Social Networking

Facebook Goes Skinny-Dipping With Lite Option

Facebook is trying out a new look in its high-growth markets outside the United States. The version features a stripped-down interface designed to open quickly and be simpler to use, according to the company.

Word of the project leaked Tuesday when some users received invitations to help test “Facebook Lite,” but were unable to access the URL given.

The test was “temporarily exposed to a larger set of users by mistake,” says a company statement provided by spokesperson Larry Yu. “We are currently testing Facebook Lite in countries where we are seeing lots of new users coming to Facebook for the first time and are looking to start off with a more simple experience.”

The new interface allows users to check status updates, view photos, accept friend requests, and make comments and write on friends’ walls, according to Facebook. That would mean features like video, polls, games and other apps are likely to be suppressed when users choose the Lite option.

All About Access

Despite abundant suggestions that the service is meant to compete directly with Twitter, a bare-bones microblogging service that’s ideal for mobile access, Caroline Dangson, a social media analyst for IDC, isn’t convinced.

Although she admittedly hasn’t seen the interface, “people are a little quick to jump on that,” she told TechNewsWorld. “I just think this is more about having a stripped-down version that’s easier to access.”

The Lite Market

New Facebook users, particularly international users, are increasingly drawn to Facebook for the ability to connect with people, not for the games and applications that have increasingly cluttered the interface, Dangson said.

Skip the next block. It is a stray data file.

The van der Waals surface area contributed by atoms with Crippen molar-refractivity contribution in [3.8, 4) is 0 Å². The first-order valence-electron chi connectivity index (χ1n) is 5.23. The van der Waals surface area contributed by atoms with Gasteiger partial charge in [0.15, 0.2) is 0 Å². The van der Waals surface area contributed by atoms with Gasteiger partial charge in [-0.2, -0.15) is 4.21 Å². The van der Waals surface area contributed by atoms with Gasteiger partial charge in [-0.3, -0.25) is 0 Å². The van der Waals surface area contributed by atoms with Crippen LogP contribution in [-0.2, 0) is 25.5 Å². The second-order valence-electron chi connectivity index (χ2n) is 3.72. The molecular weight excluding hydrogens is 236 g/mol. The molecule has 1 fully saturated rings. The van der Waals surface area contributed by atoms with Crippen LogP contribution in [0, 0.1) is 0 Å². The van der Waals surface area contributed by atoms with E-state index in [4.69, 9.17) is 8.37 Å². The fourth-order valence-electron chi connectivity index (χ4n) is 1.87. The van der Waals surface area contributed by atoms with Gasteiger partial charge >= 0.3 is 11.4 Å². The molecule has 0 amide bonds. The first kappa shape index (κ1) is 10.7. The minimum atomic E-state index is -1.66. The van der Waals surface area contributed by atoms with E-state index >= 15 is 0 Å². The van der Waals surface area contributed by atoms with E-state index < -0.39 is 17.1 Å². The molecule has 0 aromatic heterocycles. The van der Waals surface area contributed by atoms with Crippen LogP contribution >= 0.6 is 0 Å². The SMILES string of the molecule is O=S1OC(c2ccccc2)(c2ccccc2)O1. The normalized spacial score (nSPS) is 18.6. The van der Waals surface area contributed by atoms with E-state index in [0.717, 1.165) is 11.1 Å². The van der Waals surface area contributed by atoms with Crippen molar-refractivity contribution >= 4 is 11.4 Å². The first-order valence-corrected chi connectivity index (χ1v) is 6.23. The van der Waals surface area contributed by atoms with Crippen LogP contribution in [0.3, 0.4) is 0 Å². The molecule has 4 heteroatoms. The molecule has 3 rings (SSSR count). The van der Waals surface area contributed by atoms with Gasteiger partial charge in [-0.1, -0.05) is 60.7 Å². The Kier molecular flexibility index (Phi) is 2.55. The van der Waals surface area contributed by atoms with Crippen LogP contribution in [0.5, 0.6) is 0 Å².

A stripped-down version could appeal not only to users in developing countries with slower Internet connections, but also to mobile users, and even broadband users who find the current interface too busy, she said.

Lite Would Fit

The move makes sense as part of Facebook’s overarching effort to become the preeminent place where people connect on the Internet, Dangson said.

Some people may prefer a quieter, more austere Facebook experience such as the one a Facebook Lite version might offer, she noted, while some may want all the bells and whistles Facebook can throw at them — such as the social media aggregation capabilities it’s likely to incorporate in the coming months now that it has acquired FriendFeed.

That service allows users to create customized feeds of content they tag or generate as they travel the Web, then share those feeds in real time with friends.

“They’re not trying to go niche, that’s for sure,” remarked Dangson.

If the Lite option goes live, Facebook would not be the only social networking site to adopt a stripped-down version.

Earlier this year, MySpace began testing a lite version that strips out some customization and features. Like Facebook Lite, it was touted as a way to help international users with less-robust connections access the service.

No word from Facebook on when the new Lite option is expected to roll out for mass consumption.

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